New task groups being formed include a joint task group with the Standing Committee on Training on PCC approaches to dealing with the AACR2 revisions on integrating resources; a task group on conference publications; a task group on the function of the authority file; and a task group on displaying superseded subject headings.

More information may be found at URL [April 2001].


The Standing Committee on Training is following up on the results of several surveys conducted last year. The Task Group on NACO Continuing Education is developing a curriculum for currently active NACO catalogers. The SACO participants manual has nearly been completed, with hopes for its publication in time for the ALA Annual Conference. The BIBCO participants manual will be loosely based on the _CONSER Editing Guide_ (CEG), as far as organization goes, but will not go into the CEG's depth of detail. The joint Task Group on Implementing Integrating Resources (with the SCS) will operate on a short schedule, with a report due by April for discussion at the May meetings of the CONSER and BIBCO Operations Committees. Also, joint interests in cataloger education with ALCTS have led to the appointment of Carol Hixson, chair of this standing committee, as the PCC liaison to that body.

More information may be found at URL [April 2001].

PCC Participants Meeting

At the now traditional Sunday evening general meeting for PCC members and other interested parties, outgoing chair Marjorie Bloss gave a review of the previous six months' activities, followed by reports from the standing committee chairs. The Library of Congress director for cataloging, Beacher Wiggins, gave an overview of the recent Bicentennial Conference on Bibliographic Control for the New Millennium. He discussed the eleven sets of recommendations of the conference, especially highlighting those in which the PCC could most profitably participate. Wiggins' presentation led directly into the reports of the "visioning exercises" held earlier that day at the CONSER-at-Large and BIBCO-at-Large meetings. Sally Sinn and Jennifer Bowen, respective facilitators of those meetings, presented the results from each session. A summary of the meeting may be found at URL [April 2001].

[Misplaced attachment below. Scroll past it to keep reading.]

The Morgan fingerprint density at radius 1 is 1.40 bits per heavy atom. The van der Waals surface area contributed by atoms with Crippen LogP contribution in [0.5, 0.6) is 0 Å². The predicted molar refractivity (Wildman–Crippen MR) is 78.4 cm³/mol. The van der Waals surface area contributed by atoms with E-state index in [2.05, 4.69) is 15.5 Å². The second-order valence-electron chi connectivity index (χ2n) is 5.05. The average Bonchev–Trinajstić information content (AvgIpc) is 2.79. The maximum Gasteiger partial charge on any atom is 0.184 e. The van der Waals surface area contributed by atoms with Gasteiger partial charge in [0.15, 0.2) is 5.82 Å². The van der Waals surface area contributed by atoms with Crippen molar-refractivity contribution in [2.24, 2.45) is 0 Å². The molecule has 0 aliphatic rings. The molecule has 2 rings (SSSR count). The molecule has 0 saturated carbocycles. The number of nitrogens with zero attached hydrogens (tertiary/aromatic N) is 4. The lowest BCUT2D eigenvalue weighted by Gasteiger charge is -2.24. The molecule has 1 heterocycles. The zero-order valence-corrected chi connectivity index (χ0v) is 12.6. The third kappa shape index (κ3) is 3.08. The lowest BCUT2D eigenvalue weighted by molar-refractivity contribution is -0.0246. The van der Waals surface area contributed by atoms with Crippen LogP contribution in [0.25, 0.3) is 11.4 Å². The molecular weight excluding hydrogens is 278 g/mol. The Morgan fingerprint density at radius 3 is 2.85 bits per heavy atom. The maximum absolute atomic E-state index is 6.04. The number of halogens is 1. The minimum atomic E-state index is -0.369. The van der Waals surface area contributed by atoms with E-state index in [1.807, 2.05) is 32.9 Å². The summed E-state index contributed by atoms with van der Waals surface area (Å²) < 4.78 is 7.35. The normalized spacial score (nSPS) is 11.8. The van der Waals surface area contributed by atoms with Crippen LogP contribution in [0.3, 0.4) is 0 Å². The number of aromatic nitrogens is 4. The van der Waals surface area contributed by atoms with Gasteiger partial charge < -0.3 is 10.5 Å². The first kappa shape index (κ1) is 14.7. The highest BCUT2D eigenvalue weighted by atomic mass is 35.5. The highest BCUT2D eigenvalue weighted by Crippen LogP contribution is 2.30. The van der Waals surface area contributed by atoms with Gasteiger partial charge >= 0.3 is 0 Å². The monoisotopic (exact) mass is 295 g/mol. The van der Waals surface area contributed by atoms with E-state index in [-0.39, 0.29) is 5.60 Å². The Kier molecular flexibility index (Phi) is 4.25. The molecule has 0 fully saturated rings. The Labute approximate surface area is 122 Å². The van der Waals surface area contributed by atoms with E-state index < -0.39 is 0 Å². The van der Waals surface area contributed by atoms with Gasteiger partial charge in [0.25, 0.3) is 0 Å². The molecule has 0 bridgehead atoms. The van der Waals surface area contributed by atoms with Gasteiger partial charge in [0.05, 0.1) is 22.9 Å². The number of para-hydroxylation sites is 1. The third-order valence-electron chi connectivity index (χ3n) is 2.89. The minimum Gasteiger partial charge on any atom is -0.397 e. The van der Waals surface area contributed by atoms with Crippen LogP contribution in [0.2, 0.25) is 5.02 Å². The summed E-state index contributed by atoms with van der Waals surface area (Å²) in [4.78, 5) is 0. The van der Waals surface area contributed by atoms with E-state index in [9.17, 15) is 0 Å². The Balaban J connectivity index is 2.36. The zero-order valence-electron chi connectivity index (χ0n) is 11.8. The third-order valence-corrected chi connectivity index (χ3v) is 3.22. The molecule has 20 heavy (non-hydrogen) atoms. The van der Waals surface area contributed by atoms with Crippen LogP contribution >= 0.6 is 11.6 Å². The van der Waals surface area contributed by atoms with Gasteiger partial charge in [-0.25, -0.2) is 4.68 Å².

A train-the-trainer session, a task force discussion on publication patterns, and a visioning exercise highlighted the meetings in Washington. On Thursday and Friday, Jan. 11-12, a train-the-trainer session was held for the Serial Holdings Workshop, the second course developed by the Serials Cataloging Cooperative Training Program (SCCTP). Course developers Frieda Rosenberg (University of North Carolina, Chapel Hill) and Thom Saudargas (College Center for Library Automation) were in attendance along with twenty-eight other participants from the U.S., Canada, and Mexico. Cathy Kellum (OCLC) provided training tips and Sharon Wiles-Young (Lehigh University) gave a demonstration of the course. Course materials will be available soon from the Cataloging Distribution Service in the form of PDF files. For more information on the course and on SCCTP, see the SCCTP web site at URL [April 2001].

Publication patterns were the focus of discussion on Saturday afternoon at the meeting of the CONSER Task Force on Publication Patterns and Holdings. Sally Sinn (National Agricultural Library) chaired the meeting, which focused on finding ways to increase contributions from existing and new participants, as well as other sources for data loads. Rich Greene (OCLC) gave a progress report on the Harvard load, which will add holdings and some pattern data to 25,000-30,000 CONSER records. The ALA Annual Conference will feature a LITA-sponsored preconference meeting on the _MARC 21 Format for Holdings Data_, which is being organized by task force member Linda Miller (LC). A special meeting for participants in the CONSER pattern initiative will be held. More information and a complete summary of the meeting is available at URL [April 2001].